Food security and farmer welfare are intertwined
It is ironic that it took a devastating pandemic to force the government’s hand for long-overdue agrarian reforms. Amendments have been made to the Essential Commodities Act, 1955. The Finance Minister has urged States to dismantle the Agricultural Produce Market Committees. Several long-term changes have been made to the agricultural sector, such as fair pricing and e-trading, along with liquidity measures. The Centre has also encouraged the State governments to adopt three model laws on contract farming, agricultural land leasing, and marketing.
These developments came as the Indian agriculture sector was impacted by lockdowns across States following the COVID-19 outbreak. Migrant farm workers fled the fields en masse, unable to sustain their livelihoods. Crippling bottlenecks in the supply chain resulted in prices sky-rocketing in consumer markets, even as farmers, stuck with inventory, started dumping them at throwaway prices. Many remained hungry even as the Food Corporation of India’s godowns overflowed with grain stock at three times the buffer stock norms.
It is an irony that many migrants to the cities who come from farming backgrounds sought the city for a better life but it is the same cities and their employers that have forced them to return to their homes. What India has been witnessing over the past few months is a historic reverse migration. It is an irony that the very people who ensure food security in this nation are being made to go hungry now. It is equally an irony that the lockdown was imposed to contain COVID-19 but migration of the poor and vulnerable might be taking the virus to the hinterland of India.
While the concept of One Nation, One Ration Card has potential, people are concerned about immediate relief for the hungry. This is being provided with the release of fixed quantities of free foodgrains and pulses to the migrants, even to those without ration cards, for the months of June and July. Implementation needs to be seen through. India has always struggled to fill the gap between policy prescriptions and implementation.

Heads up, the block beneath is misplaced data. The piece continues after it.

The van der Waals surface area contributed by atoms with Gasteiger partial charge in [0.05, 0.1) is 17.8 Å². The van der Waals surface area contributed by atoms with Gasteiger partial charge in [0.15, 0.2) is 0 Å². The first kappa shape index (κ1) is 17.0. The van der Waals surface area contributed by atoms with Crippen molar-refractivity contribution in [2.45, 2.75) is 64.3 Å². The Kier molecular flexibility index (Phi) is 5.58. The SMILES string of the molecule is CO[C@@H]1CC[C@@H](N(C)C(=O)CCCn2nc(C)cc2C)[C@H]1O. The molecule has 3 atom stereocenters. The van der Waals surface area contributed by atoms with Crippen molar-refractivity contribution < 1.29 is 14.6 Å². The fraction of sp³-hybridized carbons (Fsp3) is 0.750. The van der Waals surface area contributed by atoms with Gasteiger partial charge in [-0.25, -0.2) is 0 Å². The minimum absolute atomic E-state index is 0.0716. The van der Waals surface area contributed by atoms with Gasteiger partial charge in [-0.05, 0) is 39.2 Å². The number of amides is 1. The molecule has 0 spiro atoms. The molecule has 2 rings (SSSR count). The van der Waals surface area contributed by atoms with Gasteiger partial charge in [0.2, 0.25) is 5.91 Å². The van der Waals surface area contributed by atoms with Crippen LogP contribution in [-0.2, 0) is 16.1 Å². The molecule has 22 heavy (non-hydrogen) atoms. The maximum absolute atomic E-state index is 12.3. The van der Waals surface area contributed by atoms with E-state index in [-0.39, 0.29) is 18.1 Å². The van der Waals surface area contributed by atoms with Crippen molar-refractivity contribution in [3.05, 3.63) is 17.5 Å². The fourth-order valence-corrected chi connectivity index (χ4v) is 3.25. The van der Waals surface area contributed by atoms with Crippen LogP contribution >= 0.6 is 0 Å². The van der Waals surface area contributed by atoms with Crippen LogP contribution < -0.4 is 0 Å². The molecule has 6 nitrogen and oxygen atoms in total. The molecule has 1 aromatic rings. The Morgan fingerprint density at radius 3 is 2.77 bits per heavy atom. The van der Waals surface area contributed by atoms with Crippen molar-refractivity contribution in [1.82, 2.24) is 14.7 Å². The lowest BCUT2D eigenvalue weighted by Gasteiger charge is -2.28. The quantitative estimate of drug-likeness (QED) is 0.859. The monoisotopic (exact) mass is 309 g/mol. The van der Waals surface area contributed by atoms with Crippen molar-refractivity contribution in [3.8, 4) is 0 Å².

Just as rabi crops were set to be harvested, unseasonal rain and hail arrived at the beginning of the year. Parts of the country reeled under a pernicious locust invasion. Looming loans could push farmers into a tailspin of poverty. The Reserve Bank of India announced an extension of the moratorium on loan EMIs by three months, but given that many farmers rely on a system of informal borrowing, this negates the intended effect. The government has also hiked the MSP of 14 kharif crops, but some argue that this may not offer the intended extent of relief due to a lack of manpower, working capital, machinery (stuck in other States) and storage.
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Steps that economists suggest are to switch from cash to food crops; listen to the Prime Minister’s ‘go local’ message and invest in redirecting supply chains locally; increase government allocations to poor farmers through the PM KISAN scheme by including everyone, even those who do not own land; ensure timely availability of seeds and fertilizers for the next season by roping in gram sabhas to verify claimants; and involve Farmer Producer Organisations in the process to ensure the safeguarding of farmers’ rights.
The world observed World Hunger Day on May 28, 2020. India was ranked 102 out of 117 qualifying countries on the Global Hunger Index. Although agriculture accounts for around 17% of India’s GDP, nearly 50% of the country’s population depends on farm-based income. The Prime Minister’s vision for doubling farmers’ income in two years seems a distant dream in the wake of the pandemic. Climate scientists warn about climate change. The resilience of Indian farmers has meant that the nation was fed even through multiple lockdowns. Now, it is our turn to give them a brighter day.